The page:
Indian women suffering from deficiency of vitamin D are susceptible to diabetes, according to a study published in the British Medical Journal.
The study that involves 1,361 women from Delhi aged 20 to 60 years showed a significant association of low vitamin D levels with higher blood glucose values in women with pre-diabetes.
The study conducted by the All India Institute of Medical Sciences along with Fortis C-DOC and Diabetes Foundation (India) has thrown significant light on the association of low vitamin D levels and development of pre-diabetes, two medical conditions whose relationship has not been well understood till now.
The researchers measured and analysed the vitamin D levels and fasting blood glucose (FBG) levels in the study. “FBG levels were significantly higher in women with vitamin D deficiency as compared with those with vitamin D insufficiency and sufficiency. The study showed that higher FBG levels are associated with lower vitamin D levels in Indian women living in north India with pre-diabetes,” said Dr. Anoop Misra, author of the study and chairman of Fortis-C-DOC Centre for Diabetes, Metabolic Diseases and Endocrinology.
“Based on preclinical studies, vitamin D appears to play a regulatory role in insulin secretion. Also various studies have shown that vitamin D deficiency impairs insulin secretion in rat pancreatic beta cells (that secrete insulin which helps in controlling blood glucose levels), while vitamin D supplementation seems to restore such glucose-stimulated insulin secretion,” said Misra.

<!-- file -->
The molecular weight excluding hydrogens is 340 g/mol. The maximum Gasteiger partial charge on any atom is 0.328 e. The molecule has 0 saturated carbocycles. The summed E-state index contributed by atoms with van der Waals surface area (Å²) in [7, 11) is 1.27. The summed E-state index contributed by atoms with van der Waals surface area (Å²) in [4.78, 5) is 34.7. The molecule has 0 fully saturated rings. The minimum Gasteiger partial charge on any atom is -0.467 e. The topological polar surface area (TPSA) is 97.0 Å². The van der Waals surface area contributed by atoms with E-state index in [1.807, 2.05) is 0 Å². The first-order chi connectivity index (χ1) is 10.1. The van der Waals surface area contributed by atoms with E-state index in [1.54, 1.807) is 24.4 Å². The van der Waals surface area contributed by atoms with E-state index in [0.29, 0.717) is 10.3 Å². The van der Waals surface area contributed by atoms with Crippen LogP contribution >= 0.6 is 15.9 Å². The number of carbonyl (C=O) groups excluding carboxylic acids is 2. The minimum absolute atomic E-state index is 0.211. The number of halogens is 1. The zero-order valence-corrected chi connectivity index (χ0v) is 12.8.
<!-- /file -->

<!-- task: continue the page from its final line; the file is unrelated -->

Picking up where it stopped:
According to a recent report by the Associated Chambers of Commerce and Industry of India (Assocham), a trade association in the country, around 88% of Delhi’s population has less than normal vitamin D levels. The report also highlighted that the major concern is that people in Delhi at large are not even aware of the deficiency and its consequences. The department of biotechnology thus also recently decided to conduct research on “Vitamin D deficiency in India-public health significance and interventions,” reported Livemint.
“Specifically, women in India are more likely to have vitamin D deficiency because many of them are confined to households” and “thus they may not be exposed to sufficient sunlight”, said Misra. “This is common in women with low socio-economic status,” he said.
“It is also important to note that low vitamin D levels and inadequate intake of calcium may predispose postmenopausal Indian women to bone fractures,” he said.